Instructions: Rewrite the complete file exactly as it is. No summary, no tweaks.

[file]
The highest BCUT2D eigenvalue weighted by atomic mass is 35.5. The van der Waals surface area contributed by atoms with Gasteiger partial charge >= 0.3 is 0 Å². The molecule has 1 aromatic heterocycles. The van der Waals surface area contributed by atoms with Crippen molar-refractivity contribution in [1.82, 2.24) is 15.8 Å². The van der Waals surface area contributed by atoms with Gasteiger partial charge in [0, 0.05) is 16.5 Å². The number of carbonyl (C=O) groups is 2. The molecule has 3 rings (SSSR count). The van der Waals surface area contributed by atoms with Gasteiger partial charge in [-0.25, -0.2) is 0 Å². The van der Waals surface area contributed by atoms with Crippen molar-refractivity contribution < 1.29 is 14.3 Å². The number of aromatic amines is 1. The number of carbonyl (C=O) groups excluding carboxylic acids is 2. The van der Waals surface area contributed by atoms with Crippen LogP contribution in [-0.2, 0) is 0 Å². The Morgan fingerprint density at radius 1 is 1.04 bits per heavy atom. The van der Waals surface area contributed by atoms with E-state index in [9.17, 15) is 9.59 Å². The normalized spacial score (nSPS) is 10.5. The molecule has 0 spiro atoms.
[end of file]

The highest BCUT2D eigenvalue weighted by atomic mass is 35.5. The van der Waals surface area contributed by atoms with Gasteiger partial charge >= 0.3 is 0 Å². The molecule has 1 aromatic heterocycles. The van der Waals surface area contributed by atoms with Crippen molar-refractivity contribution in [1.82, 2.24) is 15.8 Å². The van der Waals surface area contributed by atoms with Gasteiger partial charge in [0, 0.05) is 16.5 Å². The number of carbonyl (C=O) groups is 2. The molecule has 3 rings (SSSR count). The van der Waals surface area contributed by atoms with Gasteiger partial charge in [-0.25, -0.2) is 0 Å². The van der Waals surface area contributed by atoms with Crippen molar-refractivity contribution < 1.29 is 14.3 Å². The number of aromatic amines is 1. The number of carbonyl (C=O) groups excluding carboxylic acids is 2. The van der Waals surface area contributed by atoms with Crippen LogP contribution in [-0.2, 0) is 0 Å². The Morgan fingerprint density at radius 1 is 1.04 bits per heavy atom. The van der Waals surface area contributed by atoms with E-state index in [9.17, 15) is 9.59 Å². The normalized spacial score (nSPS) is 10.5. The molecule has 0 spiro atoms.